What if the world were ruled by yogurt? What if a couple had a civilization in their fridge? What if the military recruited werewolves to hunt terrorists? These questions and more are asked and answered in Love, Death & Robots, a brand-new Netflix anthology series. Consisting of 18 animated shorts from different directors, the stories have no narrative connections, and all feature different tones and art styles. The only real thing linking them is the motif of science fiction, and even that’s tenuous, since several of the stories, like the aforementioned werewolf film, would more comfortably fit in the fantasy genre. Even so, the series is engaging enough, with plenty of unique ideas and slick visuals to keep you invested. According to the show’s producers, David Fincher, and Tim Miller, their only objective was to “make something cool.” And, in my opinion, they more than succeeded in that regard.
But you should probably know a few things before sitting down to watch this. First, all the shorts are less than 20 minutes long. As such, none of the films have particularly well-developed plots or characters. There’s maybe one exception, my favorite entry, “Good Hunting,” which is longer, and gives you more time with the characters, but, for the most part, these films are very much exercises in style. Second, this anthology is definitely not for children. There is so much violence, cursing, and over-sexualized fan-service in some of these shorts that It made me uncomfortable. There are more lighthearted entries, to be sure, such as “Three Robots,” “Ice Age” and “When The Yoghurt Took Over,” but they are just that; the exception. Most of these films feel like they were made for horny young men who grew up playing violent video games. So if you’re bothered by female objectification, and can’t stand a lot of blood, avoid “Sonnie’s Edge,” “The Witness,” and “Beyond The Aquila Rift.” Finally, if you don’t like CGI that tries to look exactly like human faces, you might be turned off by a fair number of entries in this anthology. Granted, this is very much a personal taste thing, since I’m a fan of more traditional, 2D cel animation, like what you might see in a classic Disney film, but we have the term “uncanny valley” for a reason. Very often, when people try to make CGI look exactly like human faces, they can’t get it quite right, and so you wind up disengaging from the film because you’re so turned off by how weird everything looks. Several entries in this series, including all the ones I just mentioned, as well as “Helping Hand,” “Shape-Shifters,” “Lucky 13” and “Secret War” attempt to make photorealistic images, and, in my opinion, fail.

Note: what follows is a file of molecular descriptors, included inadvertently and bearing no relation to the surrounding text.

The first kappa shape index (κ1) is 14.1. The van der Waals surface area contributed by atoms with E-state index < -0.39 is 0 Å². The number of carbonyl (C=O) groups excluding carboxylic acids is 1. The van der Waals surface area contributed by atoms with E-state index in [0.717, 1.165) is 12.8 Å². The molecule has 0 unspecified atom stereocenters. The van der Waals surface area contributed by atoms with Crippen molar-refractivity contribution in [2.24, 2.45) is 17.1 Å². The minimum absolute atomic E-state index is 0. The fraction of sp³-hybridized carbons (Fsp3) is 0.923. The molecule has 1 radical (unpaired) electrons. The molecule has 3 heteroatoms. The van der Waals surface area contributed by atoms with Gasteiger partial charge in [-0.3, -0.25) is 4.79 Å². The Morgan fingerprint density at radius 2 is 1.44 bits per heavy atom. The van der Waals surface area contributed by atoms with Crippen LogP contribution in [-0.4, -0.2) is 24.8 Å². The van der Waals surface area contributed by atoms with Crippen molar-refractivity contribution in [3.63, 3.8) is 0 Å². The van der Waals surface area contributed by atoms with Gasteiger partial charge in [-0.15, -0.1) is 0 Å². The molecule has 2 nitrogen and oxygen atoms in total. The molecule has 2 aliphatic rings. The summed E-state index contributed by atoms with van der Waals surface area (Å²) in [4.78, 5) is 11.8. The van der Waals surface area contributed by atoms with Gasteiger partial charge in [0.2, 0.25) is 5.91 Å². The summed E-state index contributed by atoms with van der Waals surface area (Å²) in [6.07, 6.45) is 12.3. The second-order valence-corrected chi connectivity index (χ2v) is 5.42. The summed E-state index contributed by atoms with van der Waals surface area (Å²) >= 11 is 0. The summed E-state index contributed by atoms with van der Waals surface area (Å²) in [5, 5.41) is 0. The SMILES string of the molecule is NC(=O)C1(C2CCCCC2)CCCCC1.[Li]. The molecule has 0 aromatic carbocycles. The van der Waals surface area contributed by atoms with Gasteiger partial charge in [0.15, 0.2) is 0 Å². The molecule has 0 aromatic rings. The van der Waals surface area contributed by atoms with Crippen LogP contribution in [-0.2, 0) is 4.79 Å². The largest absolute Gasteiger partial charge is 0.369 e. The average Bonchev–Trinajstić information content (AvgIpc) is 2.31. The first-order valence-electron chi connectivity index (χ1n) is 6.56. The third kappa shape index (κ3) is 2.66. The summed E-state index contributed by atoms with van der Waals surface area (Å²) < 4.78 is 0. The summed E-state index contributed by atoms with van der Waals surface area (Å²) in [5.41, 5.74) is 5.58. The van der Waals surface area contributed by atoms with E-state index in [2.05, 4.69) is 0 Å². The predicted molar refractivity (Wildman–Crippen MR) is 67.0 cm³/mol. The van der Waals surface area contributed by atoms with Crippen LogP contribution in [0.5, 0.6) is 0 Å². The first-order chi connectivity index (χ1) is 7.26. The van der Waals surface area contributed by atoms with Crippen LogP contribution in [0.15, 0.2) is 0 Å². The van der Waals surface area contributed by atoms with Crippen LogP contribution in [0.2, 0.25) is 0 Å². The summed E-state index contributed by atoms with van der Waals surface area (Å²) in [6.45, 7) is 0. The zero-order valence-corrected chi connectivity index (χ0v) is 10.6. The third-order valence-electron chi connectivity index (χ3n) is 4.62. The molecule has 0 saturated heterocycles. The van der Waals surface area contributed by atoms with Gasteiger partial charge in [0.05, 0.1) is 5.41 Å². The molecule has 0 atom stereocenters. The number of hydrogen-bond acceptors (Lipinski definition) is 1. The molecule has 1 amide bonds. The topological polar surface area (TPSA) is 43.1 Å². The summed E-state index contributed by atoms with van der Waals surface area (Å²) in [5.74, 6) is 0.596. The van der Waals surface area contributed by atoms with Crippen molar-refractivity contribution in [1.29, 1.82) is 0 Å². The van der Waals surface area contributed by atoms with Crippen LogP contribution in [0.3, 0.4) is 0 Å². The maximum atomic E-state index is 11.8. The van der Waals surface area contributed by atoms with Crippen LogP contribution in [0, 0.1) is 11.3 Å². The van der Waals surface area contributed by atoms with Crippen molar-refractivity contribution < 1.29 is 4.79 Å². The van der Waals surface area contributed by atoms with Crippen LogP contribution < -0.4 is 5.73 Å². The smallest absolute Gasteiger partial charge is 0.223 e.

In the end, what it all comes down to is this; some entries in this anthology are just better than others. My favorites, and the ones I definitely think you should check out, are “Good Hunting,” the story of a mechanic in British Hong Kong building a cyborg body for a fox spirit, “Three Robots,” a short comedy about a group of machine tourists visiting Earth after humanity has been wiped out, and “When The Yoghurt Took Over,” a satirical examination of sentient dairy conquering the world. There are some other, fun entries as well, such as “Ice Age,” “Alternate Histories” and “Suits” but those first three, in my opinion, are the best. “Three Robots” has the funniest dialogue. “When The Yoghurt Took Over” has the most biting commentary. And “Good Hunting,” like I said before, has the most fleshed-out characters and plot. I also adore the design of the world and the melding of traditional Chinese folklore with steampunk. Now, maybe you’ll disagree. Maybe you don’t have a problem with photorealistic CGI, and love seeing blood and boobs. And if so, great. There’s plenty of that in here. And, in the end, that’s why I think you all should give this series a look. No matter what your tastes are, dark or lighthearted, sullen or silly, Love, Death & Robots have something that’ll suit you. And as Fincher so eloquently put it, it’s cool. What more could you want?